Nova Scotia·Reporter's Notebook

An 'unnerving' walk on Boat Harbour's contaminated floor

CBC reporter Paul Withers discovers that walking on Nova Scotia's largest contaminated site is like stepping into a bouncy castle. It's springy and it wobbles.

CBC reporter Paul Withers discovers the soil is springy, much like a bouncy castle

CBC reporter Paul Withers (right) speaks with Boat Harbour cleanup project manager Ken Swain at a section where the spongy bottom has been exposed. (CBC)

I am walking on top of Nova Scotia's largest environmental contaminated site and the experience is unnerving, and not just because of the organic and inorganic chemicals accumulated from 50 years of toxic pulp effluent.

The fact is the floor of Boat Harbour bounces, much like a bouncy castle. It's springy and it wobbles.

It's not exactly what I had expected when I went to interview cleanup manager Ken Swain at the infamous waste-water treatment facility.

Every day, tens of millions of litres of toxic effluent from the nearby Northern Pulp mill are piped into settling ponds, coves and lagoons that make up Boat Harbour in Pictou County.

This spring, a 240-metre impermeable earth barrier was built to isolate one of the coves as part of a pilot project to test technical options.

As the fill was dumped in to build the barrier, it created what is known as a mud wave, exposing the original harbour bottom — shells and all from when it was a tidal estuary, along with the contaminated sediment.

What Swain shows me is the bottom of the floor of Boat Harbour.

You can see, touch, smell and walk on the exposed sediment. The contaminated layer is black and oily between your fingers.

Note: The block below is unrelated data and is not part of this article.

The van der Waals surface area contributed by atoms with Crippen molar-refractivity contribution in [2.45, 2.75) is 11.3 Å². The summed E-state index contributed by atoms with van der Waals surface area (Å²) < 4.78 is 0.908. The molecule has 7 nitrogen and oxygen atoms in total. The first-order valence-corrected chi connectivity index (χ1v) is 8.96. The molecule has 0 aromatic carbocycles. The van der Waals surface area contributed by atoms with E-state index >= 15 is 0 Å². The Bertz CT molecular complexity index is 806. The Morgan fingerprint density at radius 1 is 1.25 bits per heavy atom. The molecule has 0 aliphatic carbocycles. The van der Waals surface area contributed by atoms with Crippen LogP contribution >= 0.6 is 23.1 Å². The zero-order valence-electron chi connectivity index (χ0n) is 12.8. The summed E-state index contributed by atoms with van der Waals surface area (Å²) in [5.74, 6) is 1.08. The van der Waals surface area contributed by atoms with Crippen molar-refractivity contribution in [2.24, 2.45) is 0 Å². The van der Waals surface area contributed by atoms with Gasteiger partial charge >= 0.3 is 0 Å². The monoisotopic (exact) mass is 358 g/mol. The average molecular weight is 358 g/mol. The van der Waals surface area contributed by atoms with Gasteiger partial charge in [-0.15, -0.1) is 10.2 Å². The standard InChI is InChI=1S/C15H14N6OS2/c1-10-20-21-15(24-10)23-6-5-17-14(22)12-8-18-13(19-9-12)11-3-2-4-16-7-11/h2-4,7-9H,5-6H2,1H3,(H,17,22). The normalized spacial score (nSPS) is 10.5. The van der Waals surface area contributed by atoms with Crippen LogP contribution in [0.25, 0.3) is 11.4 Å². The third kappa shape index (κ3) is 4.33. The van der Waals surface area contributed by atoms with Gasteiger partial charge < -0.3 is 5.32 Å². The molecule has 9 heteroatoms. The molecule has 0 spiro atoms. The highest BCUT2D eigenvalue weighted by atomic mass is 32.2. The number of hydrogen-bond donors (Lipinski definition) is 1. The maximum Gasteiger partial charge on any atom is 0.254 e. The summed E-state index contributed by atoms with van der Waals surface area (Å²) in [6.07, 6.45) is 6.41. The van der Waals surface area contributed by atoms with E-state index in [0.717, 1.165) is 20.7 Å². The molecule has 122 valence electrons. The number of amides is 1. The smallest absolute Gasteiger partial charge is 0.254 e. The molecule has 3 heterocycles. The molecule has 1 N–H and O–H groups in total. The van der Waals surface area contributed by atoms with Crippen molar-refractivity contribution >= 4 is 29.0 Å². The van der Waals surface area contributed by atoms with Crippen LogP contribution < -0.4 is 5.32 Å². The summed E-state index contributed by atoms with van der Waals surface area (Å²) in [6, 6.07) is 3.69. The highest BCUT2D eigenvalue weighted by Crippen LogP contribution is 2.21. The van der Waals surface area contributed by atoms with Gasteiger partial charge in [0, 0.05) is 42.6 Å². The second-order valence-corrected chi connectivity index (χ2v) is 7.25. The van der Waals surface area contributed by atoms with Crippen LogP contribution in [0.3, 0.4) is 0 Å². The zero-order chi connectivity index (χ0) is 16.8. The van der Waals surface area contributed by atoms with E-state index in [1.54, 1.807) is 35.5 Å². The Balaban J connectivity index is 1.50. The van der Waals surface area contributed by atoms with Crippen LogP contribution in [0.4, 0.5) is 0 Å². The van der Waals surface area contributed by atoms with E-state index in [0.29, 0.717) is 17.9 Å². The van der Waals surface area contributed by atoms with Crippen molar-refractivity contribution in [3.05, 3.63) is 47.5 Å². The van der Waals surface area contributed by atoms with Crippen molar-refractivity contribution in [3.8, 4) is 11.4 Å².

By pulp mill standards, it hardly smells at all.

Swain tells me the wobbling surface could be natural and unrelated to the pollution underfoot — or maybe it is related.

Tens of millions of litres of toxic waste water are piped daily from the Northern Pulp mill into Boat Harbour. (CBC)

When Swain first explained the cleanup plan to me in December 2015, he said the pilot project would reveal whether the contaminated material, which is fluffy underwater, would dry out or cause a serious odour problem.

On both counts, the news is encouraging, so far.

And Boat Harbour could use some good news.

Having started covering the issue in 1988, I consider myself late to this long-running story. By then, the mill had been pumping effluent into Boat Harbour for 21 years.

Decades of concerns

And for just about as long, there were complaints from the Pictou Landing First Nation and others in the area that the treatment lagoon was an environmental mess.

Also with me on this latest tour of Boat Harbour is Chief Andrea Paul of the Pictou Landing First Nation. She is wearing sandals and resists the temptation to walk on the spongy surface.

For her, construction of the barrier and active consultations with the province are a sign of progress and a direct consequence of a protest three years ago when the mill effluent pipe broke at Pictou Landing.

A peaceful protest in 2014 set the wheels in motion for the closure of the waste-treatment plant in Boat Harbour. (CBC)

I covered the protest.

And the image that remains were the enforcers — a group of older women from Pictou Landing First Nation calmly sitting on lawn chairs blockading the scene of the leak.

The blockade was lifted when the McNeil government agreed to take action.

Is the end in sight?

Paul says it's closer than it's ever been.


Paul Withers


Paul Withers is an award-winning journalist whose career started in the 1970s as a cartoonist. He has been covering Nova Scotia politics for more than 20 years.